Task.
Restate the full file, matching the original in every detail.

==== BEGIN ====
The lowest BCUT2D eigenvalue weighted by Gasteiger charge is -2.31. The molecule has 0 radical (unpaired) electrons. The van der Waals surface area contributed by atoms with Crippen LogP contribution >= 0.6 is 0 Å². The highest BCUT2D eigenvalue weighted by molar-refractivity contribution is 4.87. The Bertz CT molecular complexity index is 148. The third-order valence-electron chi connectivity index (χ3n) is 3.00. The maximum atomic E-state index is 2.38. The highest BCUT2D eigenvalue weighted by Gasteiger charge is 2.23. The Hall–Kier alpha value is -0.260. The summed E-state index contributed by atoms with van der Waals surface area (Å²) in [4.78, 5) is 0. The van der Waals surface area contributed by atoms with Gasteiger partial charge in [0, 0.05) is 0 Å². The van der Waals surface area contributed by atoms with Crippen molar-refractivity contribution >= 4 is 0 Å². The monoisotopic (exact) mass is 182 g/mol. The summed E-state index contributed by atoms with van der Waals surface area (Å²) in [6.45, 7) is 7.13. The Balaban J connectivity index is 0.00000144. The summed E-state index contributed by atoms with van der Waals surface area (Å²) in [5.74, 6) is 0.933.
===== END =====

The lowest BCUT2D eigenvalue weighted by Gasteiger charge is -2.31. The molecule has 0 radical (unpaired) electrons. The van der Waals surface area contributed by atoms with Crippen LogP contribution >= 0.6 is 0 Å². The highest BCUT2D eigenvalue weighted by molar-refractivity contribution is 4.87. The Bertz CT molecular complexity index is 148. The third-order valence-electron chi connectivity index (χ3n) is 3.00. The maximum atomic E-state index is 2.38. The highest BCUT2D eigenvalue weighted by Gasteiger charge is 2.23. The Hall–Kier alpha value is -0.260. The summed E-state index contributed by atoms with van der Waals surface area (Å²) in [4.78, 5) is 0. The van der Waals surface area contributed by atoms with Gasteiger partial charge in [0, 0.05) is 0 Å². The van der Waals surface area contributed by atoms with Crippen molar-refractivity contribution >= 4 is 0 Å². The monoisotopic (exact) mass is 182 g/mol. The summed E-state index contributed by atoms with van der Waals surface area (Å²) in [6.45, 7) is 7.13. The Balaban J connectivity index is 0.00000144. The summed E-state index contributed by atoms with van der Waals surface area (Å²) in [5.74, 6) is 0.933.